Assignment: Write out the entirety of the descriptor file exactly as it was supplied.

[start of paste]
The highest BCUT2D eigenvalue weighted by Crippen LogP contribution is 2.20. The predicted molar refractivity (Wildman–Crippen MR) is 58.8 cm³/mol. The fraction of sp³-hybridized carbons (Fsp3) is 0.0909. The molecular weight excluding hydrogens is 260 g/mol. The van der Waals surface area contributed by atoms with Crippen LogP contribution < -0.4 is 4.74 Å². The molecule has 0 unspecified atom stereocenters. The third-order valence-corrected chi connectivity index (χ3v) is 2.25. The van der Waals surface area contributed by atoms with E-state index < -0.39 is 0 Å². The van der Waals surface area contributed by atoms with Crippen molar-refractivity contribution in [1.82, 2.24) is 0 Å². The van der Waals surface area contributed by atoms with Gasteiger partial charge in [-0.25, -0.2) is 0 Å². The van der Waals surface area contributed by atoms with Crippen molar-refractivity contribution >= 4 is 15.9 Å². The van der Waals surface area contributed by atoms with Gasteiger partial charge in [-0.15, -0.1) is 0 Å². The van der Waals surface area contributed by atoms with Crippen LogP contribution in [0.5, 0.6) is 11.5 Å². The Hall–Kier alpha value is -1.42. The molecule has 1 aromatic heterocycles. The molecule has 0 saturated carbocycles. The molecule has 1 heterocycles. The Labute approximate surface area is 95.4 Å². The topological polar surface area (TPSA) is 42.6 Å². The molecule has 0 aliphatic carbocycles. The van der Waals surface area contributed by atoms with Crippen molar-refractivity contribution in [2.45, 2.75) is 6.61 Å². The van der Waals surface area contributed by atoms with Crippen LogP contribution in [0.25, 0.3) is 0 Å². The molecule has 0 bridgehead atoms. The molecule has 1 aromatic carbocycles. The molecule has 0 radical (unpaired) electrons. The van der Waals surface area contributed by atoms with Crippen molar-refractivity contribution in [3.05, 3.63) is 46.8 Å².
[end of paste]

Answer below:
The highest BCUT2D eigenvalue weighted by Crippen LogP contribution is 2.20. The predicted molar refractivity (Wildman–Crippen MR) is 58.8 cm³/mol. The fraction of sp³-hybridized carbons (Fsp3) is 0.0909. The molecular weight excluding hydrogens is 260 g/mol. The van der Waals surface area contributed by atoms with Crippen LogP contribution < -0.4 is 4.74 Å². The molecule has 0 unspecified atom stereocenters. The third-order valence-corrected chi connectivity index (χ3v) is 2.25. The van der Waals surface area contributed by atoms with E-state index < -0.39 is 0 Å². The van der Waals surface area contributed by atoms with Crippen molar-refractivity contribution in [1.82, 2.24) is 0 Å². The van der Waals surface area contributed by atoms with Gasteiger partial charge in [-0.25, -0.2) is 0 Å². The van der Waals surface area contributed by atoms with Crippen molar-refractivity contribution >= 4 is 15.9 Å². The van der Waals surface area contributed by atoms with Gasteiger partial charge in [-0.15, -0.1) is 0 Å². The van der Waals surface area contributed by atoms with Crippen LogP contribution in [0.5, 0.6) is 11.5 Å². The Hall–Kier alpha value is -1.42. The molecule has 1 aromatic heterocycles. The molecule has 0 saturated carbocycles. The molecule has 1 heterocycles. The Labute approximate surface area is 95.4 Å². The topological polar surface area (TPSA) is 42.6 Å². The molecule has 0 aliphatic carbocycles. The van der Waals surface area contributed by atoms with Crippen molar-refractivity contribution in [2.45, 2.75) is 6.61 Å². The van der Waals surface area contributed by atoms with Crippen LogP contribution in [0.25, 0.3) is 0 Å². The molecule has 0 bridgehead atoms. The molecule has 1 aromatic carbocycles. The molecule has 0 radical (unpaired) electrons. The van der Waals surface area contributed by atoms with Crippen molar-refractivity contribution in [3.05, 3.63) is 46.8 Å².